Dr Henk Postma, CSU Northridge
Ben - As an understanding of our genes and that of our food and everything else becomes more important in knowing what diseases we may develop and, in fact, how to treat them and avoid them Ė fast an efficient ways to sequence our genome becomes ever more important. Dr Henk Postma for the California State University at Northridge thinks that nanotechnology could have the answer. Hello Henke, thanks for joining us. How would we use nanotechnology to read DNA?
Henk - The idea has been kicked around by some scientists for a few years and the idea is that if you would have somehow separate electrodes connected to a single base of DNA molecules then if you would read its conductance then you could tell the difference between the types of A-C-G-T in a chain. If you could somehow scan your electrodes on the molecule you could read off the sequence. What we are planning to do is we are planning to use electrodes that are fixed and then are immersed in a reservoir of liquid. We would introduce DNA on one side then we would apply an electric field and the electric field would drive the DNA molecules through that pair of electrodes. While it goes through you read off the conductance.
Itís deceptively simple but it turns out itís actually quite hard to do and people have been trying to do this with big electrodes. If you make electrodes out of gold materials they typically are very thick, letís say about 20nm thick. Then your DNA molecule has a distance between the different bases of 0.3nm. You would have at any point in time 60 bases in between your electrodes so itís very hard to resolve any kind of electrical signal due to a single base.
Ben - So youíd get an indication of what bases might be between your electrodes but you wouldnít be able to read each one?
Henk - Exactly. Youíd get some kind of statistical measure of the average, perhaps. What Iíve been proposing is to use graphene as the electrode. Graphene is a new material that was discovered by Andre Geim in Manchester, in your country, about 5 years ago and itís a single layer of carbon. It is extremely robust, it is a very good electrical conductor and because itís a single atom thick if you make electrodes out of those you would be able to resolve the single bases inside the DNA molecule. That's the basic idea of what I'm working on.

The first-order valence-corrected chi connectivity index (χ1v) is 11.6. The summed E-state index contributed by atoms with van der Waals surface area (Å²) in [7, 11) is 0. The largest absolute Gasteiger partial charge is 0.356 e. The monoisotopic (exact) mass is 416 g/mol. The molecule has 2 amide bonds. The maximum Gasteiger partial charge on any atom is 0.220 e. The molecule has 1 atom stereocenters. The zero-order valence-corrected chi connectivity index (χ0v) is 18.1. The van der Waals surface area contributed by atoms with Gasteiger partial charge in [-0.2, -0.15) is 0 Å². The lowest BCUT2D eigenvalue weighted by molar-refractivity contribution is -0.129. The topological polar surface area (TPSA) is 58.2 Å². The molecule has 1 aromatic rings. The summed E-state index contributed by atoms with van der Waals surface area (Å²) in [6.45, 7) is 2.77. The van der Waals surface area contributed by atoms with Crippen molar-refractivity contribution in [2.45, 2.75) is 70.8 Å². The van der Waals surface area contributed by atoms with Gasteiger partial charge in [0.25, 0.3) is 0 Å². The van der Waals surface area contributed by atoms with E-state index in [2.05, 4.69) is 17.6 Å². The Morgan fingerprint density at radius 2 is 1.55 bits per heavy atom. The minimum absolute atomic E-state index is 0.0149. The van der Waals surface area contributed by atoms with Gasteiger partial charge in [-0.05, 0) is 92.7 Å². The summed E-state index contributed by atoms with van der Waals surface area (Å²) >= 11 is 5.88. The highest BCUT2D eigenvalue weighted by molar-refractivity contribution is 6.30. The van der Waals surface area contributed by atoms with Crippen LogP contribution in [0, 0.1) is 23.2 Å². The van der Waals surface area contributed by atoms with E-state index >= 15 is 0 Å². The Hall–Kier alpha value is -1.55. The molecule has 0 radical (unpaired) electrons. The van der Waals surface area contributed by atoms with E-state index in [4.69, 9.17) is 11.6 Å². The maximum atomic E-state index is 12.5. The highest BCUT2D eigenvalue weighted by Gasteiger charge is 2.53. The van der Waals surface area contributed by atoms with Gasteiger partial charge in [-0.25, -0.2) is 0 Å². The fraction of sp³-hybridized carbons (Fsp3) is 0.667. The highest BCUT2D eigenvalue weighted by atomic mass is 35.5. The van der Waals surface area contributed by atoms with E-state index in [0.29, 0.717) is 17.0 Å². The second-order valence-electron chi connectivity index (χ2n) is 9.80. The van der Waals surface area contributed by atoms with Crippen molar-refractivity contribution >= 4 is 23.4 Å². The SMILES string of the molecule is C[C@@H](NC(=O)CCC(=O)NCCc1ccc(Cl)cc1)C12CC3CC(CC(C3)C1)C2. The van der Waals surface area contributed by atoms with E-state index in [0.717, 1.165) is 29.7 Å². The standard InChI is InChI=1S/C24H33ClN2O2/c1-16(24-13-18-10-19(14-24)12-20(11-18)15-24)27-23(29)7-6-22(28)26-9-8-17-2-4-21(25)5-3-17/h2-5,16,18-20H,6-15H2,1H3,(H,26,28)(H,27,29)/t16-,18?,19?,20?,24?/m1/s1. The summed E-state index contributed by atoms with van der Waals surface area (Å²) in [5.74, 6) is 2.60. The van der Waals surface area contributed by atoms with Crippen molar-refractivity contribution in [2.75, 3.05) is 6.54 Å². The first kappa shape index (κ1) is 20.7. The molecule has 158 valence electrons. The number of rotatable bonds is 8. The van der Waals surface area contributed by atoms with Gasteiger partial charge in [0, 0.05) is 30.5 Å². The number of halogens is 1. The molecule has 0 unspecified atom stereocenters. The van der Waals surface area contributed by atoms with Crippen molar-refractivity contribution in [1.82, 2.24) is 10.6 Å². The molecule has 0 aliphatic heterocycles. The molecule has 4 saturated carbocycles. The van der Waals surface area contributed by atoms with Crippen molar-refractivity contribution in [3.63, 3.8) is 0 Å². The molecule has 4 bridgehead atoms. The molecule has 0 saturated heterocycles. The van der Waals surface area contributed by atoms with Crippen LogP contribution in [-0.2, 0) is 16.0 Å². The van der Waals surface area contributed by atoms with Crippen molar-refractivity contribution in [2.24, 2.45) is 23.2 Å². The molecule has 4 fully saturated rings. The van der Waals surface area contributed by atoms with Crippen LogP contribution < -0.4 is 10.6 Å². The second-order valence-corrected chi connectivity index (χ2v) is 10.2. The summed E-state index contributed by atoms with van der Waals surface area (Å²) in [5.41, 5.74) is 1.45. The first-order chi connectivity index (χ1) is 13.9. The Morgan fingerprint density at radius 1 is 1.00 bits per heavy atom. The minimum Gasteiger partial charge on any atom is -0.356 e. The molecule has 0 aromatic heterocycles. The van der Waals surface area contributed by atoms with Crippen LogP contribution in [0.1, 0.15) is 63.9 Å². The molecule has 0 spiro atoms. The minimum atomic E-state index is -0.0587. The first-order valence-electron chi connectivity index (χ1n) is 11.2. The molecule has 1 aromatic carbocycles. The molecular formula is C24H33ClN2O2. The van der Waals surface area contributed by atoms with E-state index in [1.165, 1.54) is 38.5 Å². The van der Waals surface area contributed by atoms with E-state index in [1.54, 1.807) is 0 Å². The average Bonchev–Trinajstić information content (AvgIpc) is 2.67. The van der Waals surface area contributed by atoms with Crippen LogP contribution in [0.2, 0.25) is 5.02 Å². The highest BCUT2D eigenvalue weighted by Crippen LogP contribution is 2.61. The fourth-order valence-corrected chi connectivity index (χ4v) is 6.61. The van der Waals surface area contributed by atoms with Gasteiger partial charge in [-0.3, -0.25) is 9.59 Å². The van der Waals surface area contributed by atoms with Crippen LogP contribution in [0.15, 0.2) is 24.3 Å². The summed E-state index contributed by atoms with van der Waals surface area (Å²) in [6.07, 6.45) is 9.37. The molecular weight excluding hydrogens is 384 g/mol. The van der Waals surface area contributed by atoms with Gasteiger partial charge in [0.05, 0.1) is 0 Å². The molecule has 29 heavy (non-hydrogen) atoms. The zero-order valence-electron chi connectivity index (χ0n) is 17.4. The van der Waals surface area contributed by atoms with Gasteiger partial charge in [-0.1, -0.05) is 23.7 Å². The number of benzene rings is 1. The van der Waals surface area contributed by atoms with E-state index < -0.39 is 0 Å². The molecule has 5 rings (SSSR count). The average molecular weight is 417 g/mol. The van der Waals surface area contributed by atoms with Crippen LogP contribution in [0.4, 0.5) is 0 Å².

Ben - It sounds like a deceptively simple idea but you also imply that it's just an idea at the moment. What do you think the challenges will actually be when you can make this happen?
Henk - A few of the things have been solved already by several people in the world. One of the things you need to do is you need to be able to make a membrane that can be immersed in a liquid and survive the typical capillary action that is associated with having something as thin as that in the liquid. People have solved that. They've made thin membranes. One of the things you need to do is you need to make a tiny gap and we've identified a few potential technologies that allow us to make a thin gap. That's the first thing that we're actually working on right now. That's the first thing that we need to be able to do.
Ben - This will need to be a gap that's exactly the right size to let DNA through, one base at a time.
Henk - Exactly. It has to line up very nicely because if you would even make you gap about one nanometre thicker, wider than it is in the ideal case your current drops by several orders of magnitude. It would be very hard to detect any kind of signal. That would be the first challenge, I would say.
Ben - What are the advantages of doing this? How quickly could you actually sequence the human genome? We know there are 24,000-ish genes that actually work and a load of stuff that may or may not be junk. How long do you think it would take?
Henk - Well, actually the junk DNA is actually a very interesting issue. We're proposing to sequence the whole thing regardless of whether we consider something junk or not. That is an open question, whether junk DNA ha s some kind of a function. Extrapolating from our read-time for a single base I estimate it will be about 3 micro seconds so, if you would be able to use such a device for one single DNA molecule of the human, it would take about 2 hours to read the whole thing.
Ben - That's really incredible. Just one last question, how much is it likely to cost to sequence one human genome?
Henke - Well you would have to get some electrical equipment, make some material. Graphene actually is surprisingly cheap. I'm not sure, my lab is very expensive but I presume that if you want to do it again you don't want to make any extra investments. I won't be able to put a number on it! That's something that has to be figured out later but because it's a single device and there's no extra preparation that is needed for the DNA material you can just put it in the liquid and you'll be done with it. You don't need to do any PCR amplification or radio labelling or fluorescent read-out or any gel electrophoresis. All those techniques are not required. It's a very basic experiment, actually.